A Sampler For Rosina

June 22, 2017

Historical objects play an important role in all of the Chloe Ellefson mysteries. Often, finding an intriguing artifact in a museum collection inspires me to weave it into a story. Less commonly I go looking for an artifact to fill a specific fictional need.

That was the case when I decided that Rosina, a fictional German immigrant featured in A Memory of Muskets, needed to be working on a sampler. (This book features a historical plotline as well as the main contemporary plot.)

Rosina has had a difficult life, but she also has a bright spirit. I wanted to reflect this in her handiwork.

One of the places I looked for “Rosina’s sampler” was The Wisconsin Decorative Arts Database, a fabulous online gathering of artifacts from many societies and museums around the state.  Each is beautifully photographed and is presented with known information about the piece and, if known, its maker.

Here I found a sampler that was perfect to keep in mind as a template for Rosina’s. It is owned by the North Wood County Historical Society in Marshfield, Wisconsin.

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“This sampler descended in the Weigel family of Marshfield, Wisconsin. The object label on file at the North Wood County Historical Society reads: “Mrs. Paul Weigel, Sr., the former Anna Franzel, made this sampler in 1878 while working in Milwaukee. This sampler received many first prizes when displayed year after year in the Antique Booth of the Marshfield Fair.” Anna Weigel appears in the 1910 federal census for the community of McMillan, Marathon County, Wisconsin. She married Paul Weigel, a German immigrant, in Manitowoc County, Wisconsin in 1881.” (Database description)

So of course I had to visit the property where the sampler is displayed, the Governor William H. Upham House. It tells the fascinating story of William H. Upham, Wisconsin’s 18th governor, and his family.

It was fun to see the lovely Victorian mansion and its furnishings, and imagine the house full of life.

Best of all was seeing the actual sampler on display!

Want to see for yourself? The mansion is open year-round on Wednesdays and Saturdays, 1:30 – 4 p.m. A visit in warm weather means you can enjoy the Heritage Rose Garden, too.

For more information, visit the society’s website.

Telling Everyone’s Stories

June 15, 2017

I have been visiting Williamsburg for 50 years. When I was a kid, most of the stories told were about the white men who struggled and took enormous risks in their effort to create an independent country. What our Founding Fathers did was amazing and important.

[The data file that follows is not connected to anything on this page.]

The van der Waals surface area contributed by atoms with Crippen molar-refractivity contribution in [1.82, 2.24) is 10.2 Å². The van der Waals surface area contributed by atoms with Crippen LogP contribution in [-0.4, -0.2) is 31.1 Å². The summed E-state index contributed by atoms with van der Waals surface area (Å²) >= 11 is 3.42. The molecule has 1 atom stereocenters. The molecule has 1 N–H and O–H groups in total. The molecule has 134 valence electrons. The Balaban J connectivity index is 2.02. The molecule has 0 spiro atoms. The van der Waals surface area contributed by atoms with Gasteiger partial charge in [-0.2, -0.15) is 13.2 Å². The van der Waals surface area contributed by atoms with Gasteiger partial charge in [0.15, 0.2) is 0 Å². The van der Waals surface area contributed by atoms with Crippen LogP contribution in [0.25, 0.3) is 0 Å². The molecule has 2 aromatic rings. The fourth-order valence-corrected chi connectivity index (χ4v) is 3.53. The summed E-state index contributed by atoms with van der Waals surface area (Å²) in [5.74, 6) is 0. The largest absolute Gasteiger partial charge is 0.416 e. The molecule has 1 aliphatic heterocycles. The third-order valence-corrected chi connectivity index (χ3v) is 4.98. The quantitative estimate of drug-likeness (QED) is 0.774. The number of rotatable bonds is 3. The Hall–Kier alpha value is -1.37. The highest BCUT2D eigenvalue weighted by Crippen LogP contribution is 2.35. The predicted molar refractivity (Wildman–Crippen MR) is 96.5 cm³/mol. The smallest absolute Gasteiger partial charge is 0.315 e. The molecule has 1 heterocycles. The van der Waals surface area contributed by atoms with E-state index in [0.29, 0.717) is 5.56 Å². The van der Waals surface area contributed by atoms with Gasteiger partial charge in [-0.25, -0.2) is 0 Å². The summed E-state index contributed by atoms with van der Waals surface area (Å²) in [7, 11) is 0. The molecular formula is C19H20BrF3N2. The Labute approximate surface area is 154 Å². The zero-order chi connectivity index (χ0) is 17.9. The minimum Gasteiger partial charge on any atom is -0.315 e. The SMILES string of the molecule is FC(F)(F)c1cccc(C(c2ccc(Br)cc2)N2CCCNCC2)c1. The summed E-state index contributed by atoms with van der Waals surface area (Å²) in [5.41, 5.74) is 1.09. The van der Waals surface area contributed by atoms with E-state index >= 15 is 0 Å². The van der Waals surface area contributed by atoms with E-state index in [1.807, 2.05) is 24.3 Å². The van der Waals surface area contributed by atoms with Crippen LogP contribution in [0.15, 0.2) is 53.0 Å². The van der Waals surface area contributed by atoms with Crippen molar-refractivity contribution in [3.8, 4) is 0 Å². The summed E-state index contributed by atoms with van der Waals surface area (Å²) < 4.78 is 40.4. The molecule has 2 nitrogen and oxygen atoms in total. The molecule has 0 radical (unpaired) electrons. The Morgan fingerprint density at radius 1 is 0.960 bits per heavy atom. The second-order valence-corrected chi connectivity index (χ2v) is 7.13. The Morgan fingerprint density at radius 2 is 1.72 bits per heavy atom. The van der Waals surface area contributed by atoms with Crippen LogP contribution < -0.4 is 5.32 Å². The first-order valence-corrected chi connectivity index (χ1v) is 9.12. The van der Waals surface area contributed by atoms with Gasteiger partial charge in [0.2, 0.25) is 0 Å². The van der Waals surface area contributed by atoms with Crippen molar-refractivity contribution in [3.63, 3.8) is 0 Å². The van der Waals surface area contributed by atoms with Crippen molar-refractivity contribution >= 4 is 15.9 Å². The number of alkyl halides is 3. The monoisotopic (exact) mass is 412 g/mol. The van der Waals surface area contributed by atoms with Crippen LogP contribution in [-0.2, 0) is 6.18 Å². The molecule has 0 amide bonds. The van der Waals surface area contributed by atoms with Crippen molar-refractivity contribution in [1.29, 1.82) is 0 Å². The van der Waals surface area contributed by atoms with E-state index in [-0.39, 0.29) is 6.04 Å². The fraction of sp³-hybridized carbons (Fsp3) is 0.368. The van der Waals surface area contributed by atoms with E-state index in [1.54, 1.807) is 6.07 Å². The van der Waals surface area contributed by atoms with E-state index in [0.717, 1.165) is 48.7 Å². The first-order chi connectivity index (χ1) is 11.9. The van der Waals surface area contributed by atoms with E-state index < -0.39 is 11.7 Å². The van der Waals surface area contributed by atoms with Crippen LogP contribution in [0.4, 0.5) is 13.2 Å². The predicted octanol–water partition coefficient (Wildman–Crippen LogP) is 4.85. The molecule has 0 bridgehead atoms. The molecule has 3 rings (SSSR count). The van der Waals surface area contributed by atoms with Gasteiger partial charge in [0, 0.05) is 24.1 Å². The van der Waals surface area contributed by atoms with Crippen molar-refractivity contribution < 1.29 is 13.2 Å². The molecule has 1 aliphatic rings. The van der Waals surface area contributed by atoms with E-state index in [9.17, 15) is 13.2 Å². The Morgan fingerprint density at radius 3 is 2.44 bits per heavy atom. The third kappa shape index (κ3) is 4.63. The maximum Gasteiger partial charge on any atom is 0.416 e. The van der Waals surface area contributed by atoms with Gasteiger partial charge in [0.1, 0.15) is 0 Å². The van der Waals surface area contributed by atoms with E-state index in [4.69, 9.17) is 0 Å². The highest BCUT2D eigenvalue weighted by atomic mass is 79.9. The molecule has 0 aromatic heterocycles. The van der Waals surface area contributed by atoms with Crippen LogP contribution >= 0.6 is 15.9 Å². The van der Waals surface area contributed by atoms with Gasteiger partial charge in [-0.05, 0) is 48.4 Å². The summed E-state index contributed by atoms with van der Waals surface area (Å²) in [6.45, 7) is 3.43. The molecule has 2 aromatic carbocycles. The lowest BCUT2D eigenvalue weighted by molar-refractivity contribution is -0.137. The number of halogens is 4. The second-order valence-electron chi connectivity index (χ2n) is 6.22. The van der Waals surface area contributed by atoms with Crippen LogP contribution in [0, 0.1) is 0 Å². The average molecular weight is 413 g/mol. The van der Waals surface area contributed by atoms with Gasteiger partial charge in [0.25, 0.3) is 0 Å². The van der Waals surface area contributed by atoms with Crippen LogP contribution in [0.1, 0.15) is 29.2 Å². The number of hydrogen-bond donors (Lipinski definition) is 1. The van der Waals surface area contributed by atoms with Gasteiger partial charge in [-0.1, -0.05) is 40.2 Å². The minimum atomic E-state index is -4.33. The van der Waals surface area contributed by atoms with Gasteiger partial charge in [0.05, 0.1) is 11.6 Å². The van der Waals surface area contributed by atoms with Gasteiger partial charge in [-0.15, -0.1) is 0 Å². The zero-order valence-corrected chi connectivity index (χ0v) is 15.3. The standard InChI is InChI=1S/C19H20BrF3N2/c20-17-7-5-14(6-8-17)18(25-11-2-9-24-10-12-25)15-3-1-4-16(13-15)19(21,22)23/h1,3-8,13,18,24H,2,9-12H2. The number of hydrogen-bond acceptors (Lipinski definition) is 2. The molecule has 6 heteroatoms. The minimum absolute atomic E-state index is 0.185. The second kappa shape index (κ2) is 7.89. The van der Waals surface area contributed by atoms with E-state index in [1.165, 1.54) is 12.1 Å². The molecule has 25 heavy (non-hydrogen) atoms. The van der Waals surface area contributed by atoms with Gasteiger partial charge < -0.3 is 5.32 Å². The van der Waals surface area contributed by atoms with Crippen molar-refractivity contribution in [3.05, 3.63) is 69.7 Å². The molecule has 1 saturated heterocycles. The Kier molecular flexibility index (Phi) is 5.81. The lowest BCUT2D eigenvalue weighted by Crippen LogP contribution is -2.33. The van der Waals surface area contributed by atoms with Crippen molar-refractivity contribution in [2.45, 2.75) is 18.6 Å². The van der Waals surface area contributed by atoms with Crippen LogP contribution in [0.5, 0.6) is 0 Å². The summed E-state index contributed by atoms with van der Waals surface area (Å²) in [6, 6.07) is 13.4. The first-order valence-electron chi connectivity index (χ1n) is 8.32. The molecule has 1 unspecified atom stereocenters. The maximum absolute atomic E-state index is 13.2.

But there are other stories to tell, too. One of the pleasures of each return visit is seeing what new programs have been developed. A change I love? Having the opportunity to learn about all kinds of people who lived in or visited Williamsburg in the 1770s.

When I was researching Gunpowder and Tea Cakes:  My Journey With Felicity, I visited an exhibit that helped visitors understand the importance of religion and spirituality among black people living in Virginia, enslaved and free. Learning about the religious beliefs of enslaved people is challenging, because they left few artifacts or other records behind.

Sometimes sailors brought certain meaningful shells or other items from Africa, and sold them to black people in Virginia.

“Ritual Objects: When they adapted or crafted ritual objects from natural or found materials, slaves sought a direct connection to the natural world and its power.”

This gentleman talked with me about religion and faith among free blacks and enslaved people. Some became Christians. Others tried to keep in touch with African culture, or perhaps blended the two.

I also had the opportunity to attend a play that humanized the pain of an enslaved family torn apart. This black actress portrayed an enslaved woman who thought she had a close relationship with the woman who owned her…

…until she learned that she was going to be separated from her child.

A real highlight of my visit was attending a program where I learned about the importance of music within the black community—especially in slave quarters.  African music helped them feel connected to their homeland. For those who converted to Christianity, singing spirituals gave them hope.

African music is about rhythm. Large drums were sometimes prohibited by slave owners, who feared they might be used for communication (for example, to share information about an uprising.)

Some songs from the time period have lasted. Many songs were private, however, and have not been preserved.